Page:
With the added impact of the coronavirus pandemic, “there is no respite for civilians in Syria”, UN Office for the Coordination of Humanitarian Affairs (OCHA), UN refugee agency (UNHCR) and UN Development Programme (UNDP) said in a joint news release on Monday.
10 years. A decade.
A generation of children have known nothing but death, destruction and suffering.
I urge donors to give generously – and pay promptly – at Tuesday’s #SyriaConf2021.https://t.co/2Tp5mVvTtO#InvestInHumanity
— Mark Lowcock (@UNReliefChief) March 28, 2021
“It has been ten years of despair and disaster for Syrians. Now plummeting living conditions, economic decline and COVID-19 result in more hunger, malnutrition and disease”, Mark Lowcock, UN Emergency Relief Coordinator and head of OCHA said.
Across Syria and in the region, 24 million people are in need of humanitarian or other forms of assistance – 4 million more than last year – and the highest since the conflict started.
“More people need more help than at any point during the war, and children must return to learning. An investment in kindness and humanity is always good but sustaining the basic living standards for people in Syria is also an essential ingredient of sustainable peace. That is in everybody’s interest”, Mr. Lowcock added.
24 million in need
The appeal was made ahead of the fifth Brussels conference for Syria, which will be held on 29 and 30 March, to mobilise funds to support food, water and sanitation, health services, education, child vaccinations and shelter within Syria.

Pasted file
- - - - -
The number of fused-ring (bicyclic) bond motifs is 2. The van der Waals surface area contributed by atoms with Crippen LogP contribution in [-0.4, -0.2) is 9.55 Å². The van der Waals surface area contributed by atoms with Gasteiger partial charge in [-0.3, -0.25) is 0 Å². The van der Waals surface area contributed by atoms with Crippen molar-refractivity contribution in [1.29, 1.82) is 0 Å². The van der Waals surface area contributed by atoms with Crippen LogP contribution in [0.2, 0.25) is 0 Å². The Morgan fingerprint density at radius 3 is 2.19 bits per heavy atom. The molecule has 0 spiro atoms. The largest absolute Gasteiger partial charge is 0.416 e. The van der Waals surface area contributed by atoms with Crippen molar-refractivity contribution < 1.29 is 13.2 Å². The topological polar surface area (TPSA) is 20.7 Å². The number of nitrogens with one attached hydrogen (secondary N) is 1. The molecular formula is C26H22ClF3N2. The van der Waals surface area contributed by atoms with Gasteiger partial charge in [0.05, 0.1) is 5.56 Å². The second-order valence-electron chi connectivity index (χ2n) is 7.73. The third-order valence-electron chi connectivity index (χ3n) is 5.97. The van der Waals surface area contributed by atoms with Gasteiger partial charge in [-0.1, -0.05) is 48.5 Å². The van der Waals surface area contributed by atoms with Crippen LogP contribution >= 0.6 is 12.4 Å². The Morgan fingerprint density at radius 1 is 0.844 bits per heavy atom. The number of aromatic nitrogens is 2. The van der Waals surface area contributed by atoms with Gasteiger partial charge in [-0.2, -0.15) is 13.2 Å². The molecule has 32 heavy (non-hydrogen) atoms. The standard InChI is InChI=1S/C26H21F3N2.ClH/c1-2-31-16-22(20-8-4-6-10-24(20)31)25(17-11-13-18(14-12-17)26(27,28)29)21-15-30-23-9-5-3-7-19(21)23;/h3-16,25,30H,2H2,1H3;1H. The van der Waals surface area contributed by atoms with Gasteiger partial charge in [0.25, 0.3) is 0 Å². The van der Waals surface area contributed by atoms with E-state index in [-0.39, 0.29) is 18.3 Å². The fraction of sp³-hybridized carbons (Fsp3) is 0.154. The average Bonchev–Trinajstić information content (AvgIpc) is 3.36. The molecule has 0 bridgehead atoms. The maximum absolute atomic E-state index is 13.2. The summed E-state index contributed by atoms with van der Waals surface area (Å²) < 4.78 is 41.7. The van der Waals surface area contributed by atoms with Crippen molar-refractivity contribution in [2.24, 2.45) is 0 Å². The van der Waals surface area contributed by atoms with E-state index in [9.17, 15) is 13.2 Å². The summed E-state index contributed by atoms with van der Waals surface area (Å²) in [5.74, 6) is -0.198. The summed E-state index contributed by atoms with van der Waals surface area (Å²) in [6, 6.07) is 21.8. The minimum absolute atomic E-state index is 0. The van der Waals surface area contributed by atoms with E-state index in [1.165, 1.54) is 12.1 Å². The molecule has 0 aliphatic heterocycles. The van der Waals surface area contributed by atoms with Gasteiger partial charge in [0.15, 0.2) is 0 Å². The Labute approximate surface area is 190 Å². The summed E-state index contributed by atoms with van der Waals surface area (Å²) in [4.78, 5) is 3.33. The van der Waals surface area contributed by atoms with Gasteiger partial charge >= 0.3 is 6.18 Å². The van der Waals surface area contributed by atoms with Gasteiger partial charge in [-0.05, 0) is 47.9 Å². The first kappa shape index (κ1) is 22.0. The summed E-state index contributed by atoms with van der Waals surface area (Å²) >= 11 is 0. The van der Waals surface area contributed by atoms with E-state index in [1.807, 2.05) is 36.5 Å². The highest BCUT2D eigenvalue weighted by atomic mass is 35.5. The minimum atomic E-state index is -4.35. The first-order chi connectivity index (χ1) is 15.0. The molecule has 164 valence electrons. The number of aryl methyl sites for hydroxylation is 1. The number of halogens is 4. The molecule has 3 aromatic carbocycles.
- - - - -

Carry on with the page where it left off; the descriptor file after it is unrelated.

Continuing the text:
The funds will also support cash assistance programmes, job and training opportunities, and other services such as access to primary and secondary education, in conjunction with national systems in neighbouring countries, according to the UN agencies.
In all, over $10 billion is needed to fully support Syrians and refugee-hosting communities in need, they added. The amount includes at least $4.2 billion for response inside Syria and $5.8 billion for refugees and host communities in the region.
Due to the coronavirus pandemic, the Conference will take place in a virtual setting.
Hard-earned gains ‘already at risk’
Filippo Grandi, UN High Commissioner for Refugees, warned that hard-earned gains the international community collectively achieved over years are already at risk.
“The international community cannot turn their backs on the refugees or their hosts. Refugees and their hosts must get nothing less than our unfaltering commitment, solidarity and support. A failure to do so will be catastrophic for the people and the region”, he said.
Achim Steiner, UNDP Administrator, went on to note that that impact of the COVID-19 pandemic, on top of 10 years of conflict is stretching Syrian refugees and host communities “to breaking point”.
“Now, more than ever, the support of the international community is needed to meet life-saving humanitarian needs – and to tackle the acute development emergency that the region now faces”, Mr. Steiner added.
At last year’s conference in Brussels, donors pledged $5.5 billion in funding to support humanitarian, resilience and development activities in 2020.